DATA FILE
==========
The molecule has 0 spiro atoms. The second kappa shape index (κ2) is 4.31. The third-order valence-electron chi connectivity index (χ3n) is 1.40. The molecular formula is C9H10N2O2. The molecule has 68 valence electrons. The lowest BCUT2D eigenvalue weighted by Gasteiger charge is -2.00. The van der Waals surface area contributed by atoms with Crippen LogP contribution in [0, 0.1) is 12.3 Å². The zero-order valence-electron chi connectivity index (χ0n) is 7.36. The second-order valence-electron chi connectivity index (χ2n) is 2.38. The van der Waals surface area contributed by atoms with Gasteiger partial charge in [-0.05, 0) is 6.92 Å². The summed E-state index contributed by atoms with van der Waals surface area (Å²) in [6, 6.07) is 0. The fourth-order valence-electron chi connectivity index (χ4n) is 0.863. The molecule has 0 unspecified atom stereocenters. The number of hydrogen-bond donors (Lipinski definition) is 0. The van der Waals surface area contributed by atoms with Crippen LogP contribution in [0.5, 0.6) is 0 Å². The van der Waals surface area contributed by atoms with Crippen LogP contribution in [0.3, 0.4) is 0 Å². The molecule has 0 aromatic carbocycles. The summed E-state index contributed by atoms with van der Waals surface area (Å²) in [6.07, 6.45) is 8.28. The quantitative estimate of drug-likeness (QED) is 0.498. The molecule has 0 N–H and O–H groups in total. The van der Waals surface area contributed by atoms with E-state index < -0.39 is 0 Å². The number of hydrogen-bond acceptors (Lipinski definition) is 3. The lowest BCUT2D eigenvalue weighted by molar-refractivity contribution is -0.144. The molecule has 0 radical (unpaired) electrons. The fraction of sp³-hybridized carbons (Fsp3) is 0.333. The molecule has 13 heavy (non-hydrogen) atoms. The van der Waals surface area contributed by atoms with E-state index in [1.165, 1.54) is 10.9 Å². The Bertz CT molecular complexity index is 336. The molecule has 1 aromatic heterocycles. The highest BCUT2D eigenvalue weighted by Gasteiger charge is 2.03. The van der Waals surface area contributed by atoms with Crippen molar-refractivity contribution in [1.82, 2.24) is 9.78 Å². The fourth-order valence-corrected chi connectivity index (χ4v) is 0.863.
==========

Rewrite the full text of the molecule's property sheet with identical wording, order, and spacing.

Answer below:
The molecule has 0 spiro atoms. The second kappa shape index (κ2) is 4.31. The third-order valence-electron chi connectivity index (χ3n) is 1.40. The molecular formula is C9H10N2O2. The molecule has 68 valence electrons. The lowest BCUT2D eigenvalue weighted by Gasteiger charge is -2.00. The van der Waals surface area contributed by atoms with Crippen LogP contribution in [0, 0.1) is 12.3 Å². The zero-order valence-electron chi connectivity index (χ0n) is 7.36. The second-order valence-electron chi connectivity index (χ2n) is 2.38. The van der Waals surface area contributed by atoms with Gasteiger partial charge in [-0.05, 0) is 6.92 Å². The summed E-state index contributed by atoms with van der Waals surface area (Å²) in [6, 6.07) is 0. The fourth-order valence-electron chi connectivity index (χ4n) is 0.863. The molecule has 0 unspecified atom stereocenters. The number of hydrogen-bond donors (Lipinski definition) is 0. The van der Waals surface area contributed by atoms with Crippen LogP contribution in [0.5, 0.6) is 0 Å². The van der Waals surface area contributed by atoms with Crippen LogP contribution in [0.3, 0.4) is 0 Å². The molecule has 0 aromatic carbocycles. The summed E-state index contributed by atoms with van der Waals surface area (Å²) in [6.07, 6.45) is 8.28. The quantitative estimate of drug-likeness (QED) is 0.498. The molecule has 0 N–H and O–H groups in total. The van der Waals surface area contributed by atoms with E-state index < -0.39 is 0 Å². The number of hydrogen-bond acceptors (Lipinski definition) is 3. The lowest BCUT2D eigenvalue weighted by molar-refractivity contribution is -0.144. The molecule has 0 radical (unpaired) electrons. The fraction of sp³-hybridized carbons (Fsp3) is 0.333. The molecule has 13 heavy (non-hydrogen) atoms. The van der Waals surface area contributed by atoms with E-state index in [1.165, 1.54) is 10.9 Å². The Bertz CT molecular complexity index is 336. The molecule has 1 aromatic heterocycles. The highest BCUT2D eigenvalue weighted by Gasteiger charge is 2.03. The van der Waals surface area contributed by atoms with Crippen molar-refractivity contribution in [1.82, 2.24) is 9.78 Å². The fourth-order valence-corrected chi connectivity index (χ4v) is 0.863.